A Page from North Quabbin History: How Winchendon became known as Toy Town

  • The third and current version of Clyde, the rockinghorse, was created by Sherman LaBarge in 1988 and built in Maine on the original 1914 wooden base. This one is made out of fiberglass and sits under a pavilion in Winchendon. Photo/Wikipedia Commons

Published: 12/1/2020 4:08:34 PM
Modified: 12/1/2020 4:08:28 PM

With holiday shopping in full swing, many people are in the market for toys. Few may know, however, that years ago one of the largest toy manufacturers in the world was not overseas or even in the larger cities of the United States. It was in Winchendon.

Morton Converse, owner of what would become Morton E. Converse Co., originally produced shirt collar boxes at his Winchendon factory. His switch to making toys came as a result of a gift Converse made for his daughter.

“One day his daughter was sick,” according to Don O’Neil, president of the Winchendon Historical Society. “To make her feel better, he took a collar box and used scrap wood to make her a tea set. The set fit in the box, which could also be used as a table.” When the people working in the factory saw what he had created, they asked if he could make a set for them as well. “At the time, the need for collar boxes was waning so he started making toys,” O’Neil said.

Converse had originally partnered with Orlando Mason, and Mason & Converse Co. began creating toys. Their partnership ended in 1883, with Orlando Mason eventually teaming up with H.N. Parker and also producing toys in Winchendon.

Among the toys made by Morton E. Converse Co. were tea sets, drums, rocking horses, doll houses, doll furniture and tool boxes for boys. “He started with wood toys then migrated to tin, then to cast iron… The company became one of the largest toy manufacturers in the world — it rivaled Germany,” O’Neil said.

“The Morton E. Converse Co. employed approximately 500 to 1,000 people. The toys were all shipped out by rail; at that time, five railroads came into Winchendon,” O’Neil said. The historical society has a building dedicated to toys made in Winchendon, including rocking horses, doll houses and boys’ tools.”

In 1934 the Morton E. Converse Co. closed, bought out by Mason Manufacturing Co. in Paris, Maine, who moved their operations there. “He (Converse) had died. His son was running the company. His son was a bit of a playboy and wanted money so he sold the company,” O’Neil said.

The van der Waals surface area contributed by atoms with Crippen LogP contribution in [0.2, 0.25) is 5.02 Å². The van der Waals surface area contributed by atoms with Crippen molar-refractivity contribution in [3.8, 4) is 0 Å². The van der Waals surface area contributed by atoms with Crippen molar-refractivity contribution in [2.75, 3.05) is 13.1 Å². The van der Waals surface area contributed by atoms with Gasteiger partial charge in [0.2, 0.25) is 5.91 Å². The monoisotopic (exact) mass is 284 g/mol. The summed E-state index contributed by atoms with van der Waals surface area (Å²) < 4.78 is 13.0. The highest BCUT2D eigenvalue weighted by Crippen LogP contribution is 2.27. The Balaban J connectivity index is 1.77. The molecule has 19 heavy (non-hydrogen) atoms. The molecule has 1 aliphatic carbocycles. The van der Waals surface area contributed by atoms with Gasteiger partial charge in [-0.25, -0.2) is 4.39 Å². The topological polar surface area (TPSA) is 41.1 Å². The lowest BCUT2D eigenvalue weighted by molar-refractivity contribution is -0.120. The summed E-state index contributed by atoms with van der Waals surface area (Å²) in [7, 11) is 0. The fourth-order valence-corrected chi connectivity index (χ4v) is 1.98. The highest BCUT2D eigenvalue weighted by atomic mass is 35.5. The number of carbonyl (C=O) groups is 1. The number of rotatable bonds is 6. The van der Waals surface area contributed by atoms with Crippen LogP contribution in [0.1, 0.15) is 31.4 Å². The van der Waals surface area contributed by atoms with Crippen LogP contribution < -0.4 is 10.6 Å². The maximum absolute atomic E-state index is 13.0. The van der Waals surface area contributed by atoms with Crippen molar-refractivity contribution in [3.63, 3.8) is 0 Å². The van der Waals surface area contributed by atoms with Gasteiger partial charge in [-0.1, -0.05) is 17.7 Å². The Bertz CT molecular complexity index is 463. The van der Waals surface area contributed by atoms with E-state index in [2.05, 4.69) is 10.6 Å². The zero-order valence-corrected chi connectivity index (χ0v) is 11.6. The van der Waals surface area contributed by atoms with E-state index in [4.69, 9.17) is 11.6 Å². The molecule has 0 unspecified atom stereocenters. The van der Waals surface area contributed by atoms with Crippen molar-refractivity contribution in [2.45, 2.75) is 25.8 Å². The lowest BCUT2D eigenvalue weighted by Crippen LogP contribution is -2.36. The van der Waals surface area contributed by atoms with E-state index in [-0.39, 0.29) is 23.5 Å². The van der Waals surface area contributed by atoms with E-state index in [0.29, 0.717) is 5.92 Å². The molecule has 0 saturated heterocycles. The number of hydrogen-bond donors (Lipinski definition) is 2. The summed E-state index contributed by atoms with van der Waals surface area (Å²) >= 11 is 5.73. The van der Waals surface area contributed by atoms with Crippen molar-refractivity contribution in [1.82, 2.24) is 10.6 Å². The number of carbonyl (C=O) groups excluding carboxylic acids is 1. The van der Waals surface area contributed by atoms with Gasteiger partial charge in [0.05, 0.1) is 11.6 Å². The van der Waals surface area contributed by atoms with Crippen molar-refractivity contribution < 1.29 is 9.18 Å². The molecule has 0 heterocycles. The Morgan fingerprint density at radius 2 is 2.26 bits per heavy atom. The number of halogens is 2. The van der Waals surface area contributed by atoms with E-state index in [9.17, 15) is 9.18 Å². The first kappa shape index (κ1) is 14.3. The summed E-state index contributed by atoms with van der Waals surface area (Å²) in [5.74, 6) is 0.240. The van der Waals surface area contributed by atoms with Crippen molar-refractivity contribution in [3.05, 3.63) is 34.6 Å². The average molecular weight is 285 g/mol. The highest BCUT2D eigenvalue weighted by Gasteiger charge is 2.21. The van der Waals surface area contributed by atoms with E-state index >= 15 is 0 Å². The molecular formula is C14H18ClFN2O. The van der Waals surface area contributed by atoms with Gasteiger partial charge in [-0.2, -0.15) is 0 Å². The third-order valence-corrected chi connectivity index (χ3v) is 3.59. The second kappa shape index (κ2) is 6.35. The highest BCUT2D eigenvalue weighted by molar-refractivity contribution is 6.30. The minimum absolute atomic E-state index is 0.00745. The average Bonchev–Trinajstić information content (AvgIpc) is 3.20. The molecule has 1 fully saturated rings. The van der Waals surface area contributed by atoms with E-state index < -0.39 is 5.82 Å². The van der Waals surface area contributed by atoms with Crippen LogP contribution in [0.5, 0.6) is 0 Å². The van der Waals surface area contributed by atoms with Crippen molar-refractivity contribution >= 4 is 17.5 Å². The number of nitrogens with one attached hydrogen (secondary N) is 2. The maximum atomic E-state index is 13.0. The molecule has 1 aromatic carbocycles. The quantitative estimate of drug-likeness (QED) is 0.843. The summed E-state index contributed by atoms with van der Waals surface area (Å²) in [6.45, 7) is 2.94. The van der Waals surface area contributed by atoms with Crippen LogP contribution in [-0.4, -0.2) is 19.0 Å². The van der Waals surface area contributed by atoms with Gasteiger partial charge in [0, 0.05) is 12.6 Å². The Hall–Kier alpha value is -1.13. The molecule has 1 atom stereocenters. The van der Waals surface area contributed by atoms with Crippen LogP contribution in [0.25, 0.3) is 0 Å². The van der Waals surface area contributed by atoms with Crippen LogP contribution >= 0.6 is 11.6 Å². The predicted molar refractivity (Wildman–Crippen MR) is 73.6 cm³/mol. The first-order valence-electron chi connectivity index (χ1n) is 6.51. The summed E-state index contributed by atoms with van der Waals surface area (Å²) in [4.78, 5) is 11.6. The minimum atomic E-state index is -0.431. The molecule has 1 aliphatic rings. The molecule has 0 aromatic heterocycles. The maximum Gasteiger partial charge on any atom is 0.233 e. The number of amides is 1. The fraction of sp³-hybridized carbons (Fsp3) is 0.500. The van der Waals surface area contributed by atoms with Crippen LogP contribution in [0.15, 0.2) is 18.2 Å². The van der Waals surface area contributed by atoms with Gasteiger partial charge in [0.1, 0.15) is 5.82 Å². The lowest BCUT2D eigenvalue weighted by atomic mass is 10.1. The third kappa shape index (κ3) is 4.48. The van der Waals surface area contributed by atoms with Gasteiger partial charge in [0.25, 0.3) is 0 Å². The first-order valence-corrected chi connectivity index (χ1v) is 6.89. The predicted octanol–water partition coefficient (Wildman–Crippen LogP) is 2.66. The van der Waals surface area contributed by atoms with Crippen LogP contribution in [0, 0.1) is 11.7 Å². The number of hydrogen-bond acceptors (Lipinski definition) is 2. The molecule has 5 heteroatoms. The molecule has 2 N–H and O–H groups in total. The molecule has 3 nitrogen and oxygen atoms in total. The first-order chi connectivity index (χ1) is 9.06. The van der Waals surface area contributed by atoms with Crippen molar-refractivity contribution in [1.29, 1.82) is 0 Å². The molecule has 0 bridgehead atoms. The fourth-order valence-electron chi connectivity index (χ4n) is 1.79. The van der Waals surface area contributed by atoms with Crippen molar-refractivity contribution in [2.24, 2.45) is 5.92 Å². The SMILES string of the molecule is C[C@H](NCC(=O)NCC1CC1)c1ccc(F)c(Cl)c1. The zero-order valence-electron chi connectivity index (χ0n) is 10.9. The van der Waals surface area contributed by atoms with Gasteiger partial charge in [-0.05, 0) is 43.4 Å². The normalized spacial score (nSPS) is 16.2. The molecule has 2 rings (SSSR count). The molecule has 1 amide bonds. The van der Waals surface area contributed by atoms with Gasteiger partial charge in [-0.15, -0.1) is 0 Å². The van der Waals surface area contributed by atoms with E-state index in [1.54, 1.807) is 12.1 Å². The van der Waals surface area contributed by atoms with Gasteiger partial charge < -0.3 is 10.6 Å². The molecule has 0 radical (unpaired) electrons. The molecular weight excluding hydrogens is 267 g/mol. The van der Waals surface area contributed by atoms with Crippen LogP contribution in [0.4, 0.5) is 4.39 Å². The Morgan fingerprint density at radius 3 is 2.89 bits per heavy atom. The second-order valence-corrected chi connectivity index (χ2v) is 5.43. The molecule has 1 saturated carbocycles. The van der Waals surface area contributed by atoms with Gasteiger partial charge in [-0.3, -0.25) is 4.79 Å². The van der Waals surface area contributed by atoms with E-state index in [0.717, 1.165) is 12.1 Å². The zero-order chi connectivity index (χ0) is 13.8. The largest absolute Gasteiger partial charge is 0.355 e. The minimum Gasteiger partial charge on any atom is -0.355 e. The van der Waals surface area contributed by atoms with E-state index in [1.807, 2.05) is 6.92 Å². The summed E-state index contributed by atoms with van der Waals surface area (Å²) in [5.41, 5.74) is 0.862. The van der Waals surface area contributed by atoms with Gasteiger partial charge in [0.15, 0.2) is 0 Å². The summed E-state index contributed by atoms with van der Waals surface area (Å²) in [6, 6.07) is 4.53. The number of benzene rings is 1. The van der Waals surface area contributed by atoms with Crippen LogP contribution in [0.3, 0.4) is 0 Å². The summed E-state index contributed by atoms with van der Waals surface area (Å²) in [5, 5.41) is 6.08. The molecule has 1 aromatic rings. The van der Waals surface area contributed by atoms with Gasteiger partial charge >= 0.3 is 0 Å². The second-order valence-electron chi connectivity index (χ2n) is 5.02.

The factory was located off of Lincoln Avenue in Winchendon. “The road that the historical society driveway comes out onto is Lincoln Avenue. If you keep going, the road takes a turn and you will still see several of the old factory buildings, O’Neil said.

The story of the rocking horse, named Clyde, who now stands under the pavilion in Winchendon, also has ties to the Converse Co., with his story beginning in the early 1900s. “It was 1914 and Winchendon was celebrating its 150th anniversary. The town was designing a parade and wanted something special, as they could not celebrate their 100th anniversary because of the Civil War. All of the companies made floats for the parade. Converse decided to make a large rocking horse, which was the company’s best-selling toy. He kept it a secret and locked it up until the day of the parade. They built the base on a Model T car so it could be steered and it became one of the parade floats,” O’Neil said.

The town loved the horse so much that after the parade it was displayed at the Toy Town Tavern, also owned by Converse, the train station for a while, and moved to the bank. “It made its way all around town,” he added. “Being out in the elements, the first Clyde eventually fell apart; with Clyde II, the same thing happened.”

The current rocking horse, Clyde III, was created by Sherman LaBarge in 1988 and was built in Maine. Clyde III, which is the same size as his predecessors, is built on the original 1914 wood base, but the current rocking horse is made out of fiberglass and is the same size as his predecessors and placed under a pavilion to protect it, said O’Neil.

These days, there are no toy factories in town but O’Neil added, “We are looking for businesses to fill the downtown area and would love to see a toy store come to town.”

Anyone interested in donating Winchendon toys or other historical Winchendon memorabilia can contact the society at info@winchendonhistory.org. The Historical Society is currently closed for the season but is hoping to open again in mid-May 2021.


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